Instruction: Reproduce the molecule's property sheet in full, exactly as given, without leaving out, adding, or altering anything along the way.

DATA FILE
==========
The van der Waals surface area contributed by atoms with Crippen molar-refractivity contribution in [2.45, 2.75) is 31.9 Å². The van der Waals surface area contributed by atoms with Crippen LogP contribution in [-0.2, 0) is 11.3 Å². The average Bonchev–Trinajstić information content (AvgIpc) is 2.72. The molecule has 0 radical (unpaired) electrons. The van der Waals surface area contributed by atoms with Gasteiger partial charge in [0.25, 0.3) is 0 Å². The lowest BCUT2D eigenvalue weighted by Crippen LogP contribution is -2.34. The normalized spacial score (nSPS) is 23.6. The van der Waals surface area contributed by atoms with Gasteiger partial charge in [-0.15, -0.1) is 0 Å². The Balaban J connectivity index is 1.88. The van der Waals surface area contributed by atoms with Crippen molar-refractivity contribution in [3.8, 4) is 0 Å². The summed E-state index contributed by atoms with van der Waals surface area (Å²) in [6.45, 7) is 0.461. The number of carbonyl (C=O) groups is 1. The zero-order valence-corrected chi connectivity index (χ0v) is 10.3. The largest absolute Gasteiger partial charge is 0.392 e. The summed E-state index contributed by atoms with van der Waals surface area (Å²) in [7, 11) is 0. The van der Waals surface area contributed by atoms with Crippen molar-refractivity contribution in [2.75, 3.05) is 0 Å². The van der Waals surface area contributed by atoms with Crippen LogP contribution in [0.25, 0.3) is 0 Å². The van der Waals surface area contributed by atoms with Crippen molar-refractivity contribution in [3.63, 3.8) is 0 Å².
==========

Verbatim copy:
The van der Waals surface area contributed by atoms with Crippen molar-refractivity contribution in [2.45, 2.75) is 31.9 Å². The van der Waals surface area contributed by atoms with Crippen LogP contribution in [-0.2, 0) is 11.3 Å². The average Bonchev–Trinajstić information content (AvgIpc) is 2.72. The molecule has 0 radical (unpaired) electrons. The van der Waals surface area contributed by atoms with Gasteiger partial charge in [0.25, 0.3) is 0 Å². The lowest BCUT2D eigenvalue weighted by Crippen LogP contribution is -2.34. The normalized spacial score (nSPS) is 23.6. The van der Waals surface area contributed by atoms with Gasteiger partial charge in [-0.15, -0.1) is 0 Å². The Balaban J connectivity index is 1.88. The van der Waals surface area contributed by atoms with Crippen molar-refractivity contribution in [3.8, 4) is 0 Å². The summed E-state index contributed by atoms with van der Waals surface area (Å²) in [6.45, 7) is 0.461. The number of carbonyl (C=O) groups is 1. The zero-order valence-corrected chi connectivity index (χ0v) is 10.3. The largest absolute Gasteiger partial charge is 0.392 e. The summed E-state index contributed by atoms with van der Waals surface area (Å²) in [7, 11) is 0. The van der Waals surface area contributed by atoms with Crippen molar-refractivity contribution in [2.75, 3.05) is 0 Å². The van der Waals surface area contributed by atoms with Crippen LogP contribution in [0.25, 0.3) is 0 Å². The van der Waals surface area contributed by atoms with Crippen molar-refractivity contribution in [3.63, 3.8) is 0 Å².